Two years ago, Cargill set a commitment to advance regenerative agriculture across 10 million acres in North America by 2030.
“We immediately set the foundation and received an enthusiastic response that included farmers interested in engaging with us and enrolling in our programs,” said McKeon. “In our row crop sourcing, which includes soybeans, corn, wheat and cotton, we’re supporting regenerative agriculture practices like reduced tillage and cover crops on over 668,000 acres. We’re confident we’ll get to a million acres by the end of this year.”
The good news, said McKeon, “is we’re not starting from ground zero with agriculture. Many farmers have been doing this for a long time. Our job is to help build on successes and remove some barriers that have gotten in the way of larger-scale adoption.”
“When we interviewed some of our growers, they said they want simplicity, transparency and flexibility to suit their specific operation,” she said. “Our goal is to focus on the outcome, not dictate practices.”
FOCUS ON OUTCOME, NOT PRACTICES
It’s an approach Tony Mellenthin, Wisconsin soybean farmer and USB farmer-leader, appreciates.
“There’s no one-size-fits-all,” he said. “What works for a southern farmer may not work for a northern farmer in terms of conservation practices. But even though their approaches may look different, they’re still improving the sustainability of US agriculture.”
When PepsiCo made a commitment last year to spread regenerative agriculture across all acres from which they’re purchasing, they did so because strong and resilient agricultural communities are the basis for maintaining their own growth, as PepsiCo is on a growth trajectory.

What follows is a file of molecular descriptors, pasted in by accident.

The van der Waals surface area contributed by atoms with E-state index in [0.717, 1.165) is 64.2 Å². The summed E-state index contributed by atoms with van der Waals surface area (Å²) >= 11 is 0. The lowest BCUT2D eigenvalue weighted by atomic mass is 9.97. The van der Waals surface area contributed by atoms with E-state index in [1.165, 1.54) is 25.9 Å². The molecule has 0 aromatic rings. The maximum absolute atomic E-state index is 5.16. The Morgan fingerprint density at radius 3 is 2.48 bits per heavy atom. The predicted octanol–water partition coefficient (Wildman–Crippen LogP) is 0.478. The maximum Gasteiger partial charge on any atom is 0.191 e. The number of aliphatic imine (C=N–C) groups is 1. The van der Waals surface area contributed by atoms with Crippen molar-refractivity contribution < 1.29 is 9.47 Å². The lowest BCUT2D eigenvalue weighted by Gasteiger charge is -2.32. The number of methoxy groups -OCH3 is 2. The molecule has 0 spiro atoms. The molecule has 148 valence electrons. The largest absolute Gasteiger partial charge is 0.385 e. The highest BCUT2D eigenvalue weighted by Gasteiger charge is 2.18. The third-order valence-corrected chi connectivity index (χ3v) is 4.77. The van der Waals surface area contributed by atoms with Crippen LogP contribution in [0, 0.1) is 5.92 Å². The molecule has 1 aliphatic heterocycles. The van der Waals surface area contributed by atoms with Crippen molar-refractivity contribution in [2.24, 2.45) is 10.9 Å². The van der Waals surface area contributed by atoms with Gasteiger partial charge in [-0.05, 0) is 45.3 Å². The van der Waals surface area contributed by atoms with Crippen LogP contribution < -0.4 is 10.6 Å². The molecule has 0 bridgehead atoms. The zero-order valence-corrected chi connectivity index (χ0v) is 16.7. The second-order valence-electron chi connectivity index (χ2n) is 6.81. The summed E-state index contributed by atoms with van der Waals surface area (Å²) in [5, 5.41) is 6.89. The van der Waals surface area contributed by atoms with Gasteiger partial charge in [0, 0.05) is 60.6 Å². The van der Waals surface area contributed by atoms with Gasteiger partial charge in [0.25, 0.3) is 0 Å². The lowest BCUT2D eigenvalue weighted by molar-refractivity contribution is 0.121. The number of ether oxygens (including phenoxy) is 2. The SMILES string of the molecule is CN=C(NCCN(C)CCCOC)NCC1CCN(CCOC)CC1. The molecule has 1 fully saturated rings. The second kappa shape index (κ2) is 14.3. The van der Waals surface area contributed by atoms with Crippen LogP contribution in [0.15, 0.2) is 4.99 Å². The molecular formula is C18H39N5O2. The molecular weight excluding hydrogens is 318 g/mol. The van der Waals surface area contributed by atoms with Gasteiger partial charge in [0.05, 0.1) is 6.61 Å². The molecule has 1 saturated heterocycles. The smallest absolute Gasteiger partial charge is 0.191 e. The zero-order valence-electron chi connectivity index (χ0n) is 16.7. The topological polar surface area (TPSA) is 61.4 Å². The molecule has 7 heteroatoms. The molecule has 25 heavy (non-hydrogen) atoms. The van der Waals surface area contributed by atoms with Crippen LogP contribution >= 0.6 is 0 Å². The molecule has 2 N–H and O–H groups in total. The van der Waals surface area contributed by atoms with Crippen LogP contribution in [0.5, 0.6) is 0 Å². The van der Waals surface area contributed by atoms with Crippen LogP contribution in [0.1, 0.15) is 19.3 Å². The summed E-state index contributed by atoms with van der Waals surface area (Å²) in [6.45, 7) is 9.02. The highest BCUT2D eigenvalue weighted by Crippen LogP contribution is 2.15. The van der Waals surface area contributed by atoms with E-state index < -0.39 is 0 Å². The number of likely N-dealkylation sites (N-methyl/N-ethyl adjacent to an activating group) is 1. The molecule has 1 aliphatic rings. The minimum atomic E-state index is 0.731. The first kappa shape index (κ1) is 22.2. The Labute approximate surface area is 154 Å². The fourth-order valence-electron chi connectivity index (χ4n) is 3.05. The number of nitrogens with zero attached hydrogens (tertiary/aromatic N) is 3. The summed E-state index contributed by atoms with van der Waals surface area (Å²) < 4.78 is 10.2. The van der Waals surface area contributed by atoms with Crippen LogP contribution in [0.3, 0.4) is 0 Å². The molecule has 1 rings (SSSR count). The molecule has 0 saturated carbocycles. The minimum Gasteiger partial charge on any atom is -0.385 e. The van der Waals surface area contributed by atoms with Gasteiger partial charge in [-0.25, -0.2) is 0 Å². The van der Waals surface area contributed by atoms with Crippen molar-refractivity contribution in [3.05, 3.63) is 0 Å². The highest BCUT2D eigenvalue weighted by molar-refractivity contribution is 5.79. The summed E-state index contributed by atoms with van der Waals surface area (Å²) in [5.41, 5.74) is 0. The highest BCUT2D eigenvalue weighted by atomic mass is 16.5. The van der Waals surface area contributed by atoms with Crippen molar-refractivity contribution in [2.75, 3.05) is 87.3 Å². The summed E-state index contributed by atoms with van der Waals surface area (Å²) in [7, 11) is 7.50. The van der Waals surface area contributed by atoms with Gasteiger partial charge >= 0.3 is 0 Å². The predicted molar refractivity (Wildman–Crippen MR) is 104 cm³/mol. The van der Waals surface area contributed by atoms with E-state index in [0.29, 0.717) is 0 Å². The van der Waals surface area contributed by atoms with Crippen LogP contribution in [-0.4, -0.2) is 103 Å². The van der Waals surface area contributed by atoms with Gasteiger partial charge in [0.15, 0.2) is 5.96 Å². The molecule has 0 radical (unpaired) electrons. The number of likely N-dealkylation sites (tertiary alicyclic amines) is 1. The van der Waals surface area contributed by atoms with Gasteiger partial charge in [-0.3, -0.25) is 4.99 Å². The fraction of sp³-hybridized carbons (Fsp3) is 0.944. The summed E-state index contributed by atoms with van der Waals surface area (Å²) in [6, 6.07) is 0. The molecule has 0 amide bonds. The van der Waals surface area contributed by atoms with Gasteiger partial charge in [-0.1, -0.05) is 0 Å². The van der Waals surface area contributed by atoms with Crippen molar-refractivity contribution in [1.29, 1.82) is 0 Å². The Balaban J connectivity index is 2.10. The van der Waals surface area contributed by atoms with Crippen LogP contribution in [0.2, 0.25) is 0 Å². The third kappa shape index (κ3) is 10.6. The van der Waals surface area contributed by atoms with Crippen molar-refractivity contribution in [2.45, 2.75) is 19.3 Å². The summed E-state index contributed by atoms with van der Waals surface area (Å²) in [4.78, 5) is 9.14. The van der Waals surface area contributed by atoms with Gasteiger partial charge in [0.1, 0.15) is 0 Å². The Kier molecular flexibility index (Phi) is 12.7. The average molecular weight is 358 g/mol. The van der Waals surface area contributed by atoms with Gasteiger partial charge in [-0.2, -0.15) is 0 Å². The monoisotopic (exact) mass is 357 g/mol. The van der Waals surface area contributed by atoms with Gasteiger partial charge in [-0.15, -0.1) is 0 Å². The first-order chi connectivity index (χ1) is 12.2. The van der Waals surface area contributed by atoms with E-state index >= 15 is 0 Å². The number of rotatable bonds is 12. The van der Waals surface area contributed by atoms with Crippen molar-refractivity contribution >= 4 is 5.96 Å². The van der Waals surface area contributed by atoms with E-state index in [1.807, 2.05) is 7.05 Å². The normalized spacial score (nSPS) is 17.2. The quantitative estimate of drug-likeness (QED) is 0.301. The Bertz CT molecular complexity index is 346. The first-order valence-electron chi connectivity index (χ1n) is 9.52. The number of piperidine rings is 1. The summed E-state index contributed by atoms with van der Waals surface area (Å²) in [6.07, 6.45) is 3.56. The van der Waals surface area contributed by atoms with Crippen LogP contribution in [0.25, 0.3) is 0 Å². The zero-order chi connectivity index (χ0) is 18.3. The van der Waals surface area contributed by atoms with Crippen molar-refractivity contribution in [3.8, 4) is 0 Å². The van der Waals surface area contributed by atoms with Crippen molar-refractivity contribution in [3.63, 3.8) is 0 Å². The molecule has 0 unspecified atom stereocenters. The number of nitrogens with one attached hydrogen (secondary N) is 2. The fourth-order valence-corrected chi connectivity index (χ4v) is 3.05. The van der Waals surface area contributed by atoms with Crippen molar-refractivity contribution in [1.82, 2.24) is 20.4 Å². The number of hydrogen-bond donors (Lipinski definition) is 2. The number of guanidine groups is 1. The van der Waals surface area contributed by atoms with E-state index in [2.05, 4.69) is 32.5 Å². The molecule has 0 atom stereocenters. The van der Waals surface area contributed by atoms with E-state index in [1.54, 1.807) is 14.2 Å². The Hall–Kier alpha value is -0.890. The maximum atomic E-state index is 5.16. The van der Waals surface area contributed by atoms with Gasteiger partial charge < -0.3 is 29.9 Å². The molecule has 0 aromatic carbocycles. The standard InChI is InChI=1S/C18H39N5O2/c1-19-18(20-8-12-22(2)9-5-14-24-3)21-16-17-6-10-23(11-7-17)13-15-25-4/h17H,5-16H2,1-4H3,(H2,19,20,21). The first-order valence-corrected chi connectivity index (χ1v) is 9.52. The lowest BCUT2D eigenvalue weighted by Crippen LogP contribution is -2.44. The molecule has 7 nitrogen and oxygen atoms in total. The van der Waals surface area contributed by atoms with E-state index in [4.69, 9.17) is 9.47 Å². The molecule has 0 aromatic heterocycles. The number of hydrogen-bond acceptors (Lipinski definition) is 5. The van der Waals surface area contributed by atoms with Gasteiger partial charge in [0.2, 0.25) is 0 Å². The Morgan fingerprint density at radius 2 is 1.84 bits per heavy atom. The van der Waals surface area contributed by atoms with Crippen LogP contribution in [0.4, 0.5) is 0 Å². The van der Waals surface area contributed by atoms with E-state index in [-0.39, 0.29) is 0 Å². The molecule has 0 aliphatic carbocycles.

“We know we’re going to need strong farms into the future. Our goal is to keep farmers farming and do it in a way that improves their resilience as our climate changes,” said Margaret Henry, senior director of sustainable ag strategy at PepsiCo who grew up on her family’s Kentucky dairy farm. “Farmers are experiencing 10-year and 20-year weather events almost every year now and it’s hurting their pocketbooks directly.”
Data collection for measuring outcomes were discussed, with varying opinions on how to if regenerative practices are working. Henry recommended a balanced approach.
“We need enough data, but we don’t need so much that we’re doing mostly ‘farm bothering’ rather than ‘farm partnering’,” she said. “We will always push for the most reasonable, simple level of data collection that’s credible and accurate, without having farmers spend a quarter of their time entering data on computers or giving up their rights to their data and privacy. Farmers should be in the field, farming, and hopefully our efforts will help them do that sustainably, long into the future.”
The demands at the farmgate for sustainable and regenerative practices will only continue to grow, according to Henry.
“Over the next 24 to 36 months in the food and beverage space, we’re going to see a tremendous scaling of what five years ago, we were doing this on a few thousand acres. Now we’re seeing scaled engagement all over the country reaching millions of acres and that momentum is only increasing.”